By: Deena Nerwen

book2Professor Mordechai Rotenberg is a professor emeritus at the Hebrew University of Jerusalem, the author of thirteen books and a recipient of the 2009 Israel Prize for his pioneering work in the field of Jewish psychology. His works are read worldwide, inspiring educators and therapists to apply the principles of Tzimtzum to their therapeutic methods. We had the opportunity to speak with him about his newest (14th!) book.

What is Tzimtzum? What is its connection to Jewish psychology?

According to the kabbalistic notion of Tzimzum, God contracts Himself in order to make room for the human world. I realized that the concept had immense psychological and educational potential. For human beings seeking to emulate God, it could serve as a model to make room for others with whom they seek to develop a dialogic relationship.

How does Tzimtzum affect the individual’s inner self?  

The theory of Tzimtzum perceives human beings as having both a spiritual and a physical one which are in dialogue with one another. The spiritual makes room for the physical, granting it legitimacy, and even a value of its own. In turn, the physical side dedicates itself exclusively to constructive, creative activity by contracting itself. Together they create an arrangement in which the material and the spiritual are not in competition, but rather complement each other.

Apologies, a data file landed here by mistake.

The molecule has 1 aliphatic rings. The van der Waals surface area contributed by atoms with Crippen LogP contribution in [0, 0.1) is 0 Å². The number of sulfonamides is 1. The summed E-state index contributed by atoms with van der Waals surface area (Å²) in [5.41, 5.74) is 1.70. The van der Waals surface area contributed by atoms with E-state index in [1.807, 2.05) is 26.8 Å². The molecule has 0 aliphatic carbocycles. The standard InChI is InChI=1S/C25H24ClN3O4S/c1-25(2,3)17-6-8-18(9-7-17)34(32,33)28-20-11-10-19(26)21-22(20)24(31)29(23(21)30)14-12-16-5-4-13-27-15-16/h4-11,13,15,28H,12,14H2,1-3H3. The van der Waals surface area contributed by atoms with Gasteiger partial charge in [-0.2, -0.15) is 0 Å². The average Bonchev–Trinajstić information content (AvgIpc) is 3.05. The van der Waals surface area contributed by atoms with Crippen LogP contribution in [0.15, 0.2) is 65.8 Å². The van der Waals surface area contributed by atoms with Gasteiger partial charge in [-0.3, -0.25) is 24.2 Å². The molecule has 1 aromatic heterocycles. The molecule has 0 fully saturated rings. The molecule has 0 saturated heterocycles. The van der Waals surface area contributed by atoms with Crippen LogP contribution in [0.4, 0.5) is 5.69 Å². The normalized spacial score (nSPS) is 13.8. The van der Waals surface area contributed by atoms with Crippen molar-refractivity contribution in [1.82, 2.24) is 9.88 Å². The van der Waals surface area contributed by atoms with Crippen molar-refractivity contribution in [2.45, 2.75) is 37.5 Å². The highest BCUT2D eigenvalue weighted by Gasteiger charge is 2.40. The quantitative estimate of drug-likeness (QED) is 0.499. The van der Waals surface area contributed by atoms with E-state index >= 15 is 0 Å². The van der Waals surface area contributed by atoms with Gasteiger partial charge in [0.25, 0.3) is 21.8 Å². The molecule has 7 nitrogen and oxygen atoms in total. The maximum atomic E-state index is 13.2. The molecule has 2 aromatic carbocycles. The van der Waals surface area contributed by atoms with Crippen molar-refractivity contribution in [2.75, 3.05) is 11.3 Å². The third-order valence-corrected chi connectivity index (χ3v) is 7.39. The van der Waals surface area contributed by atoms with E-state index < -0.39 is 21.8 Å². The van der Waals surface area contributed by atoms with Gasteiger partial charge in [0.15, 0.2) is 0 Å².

How does your theory differ from Western psychology?

Western psychology tends to disregard mystical experiences and seeks to cure individuals who have gone book1through such experiences. I prefer to regard them with respect and without any trace of suspicion… I seek to develop a rational psychology that does not try to overcome the irrational supernatural, but which instead contracts itself in the face of the supernatural, makes room for it, and concurrently, asks the supernatural to accommodate it.

Who is this book geared to?

As the book’s title suggests, it is intended to serve as an introduction to the other books I have written. I hope it will be beneficial to a broad spectrum of therapists; to individuals who want to learn both how to lead and create for others a more fruitful life; and to the educated reader who is interested in an alternative to modern psychology.

The Psychology of Tzimtzum is available online and at your local Jewish bookstore.

Deena Nerwen is a graduate of SAR High School in Riverdale, NY. After a year studying at Midreshet Torah V’Avodah in Jerusalem, she is now a freshman at Washington University where she plans on pursuing her passion in writing.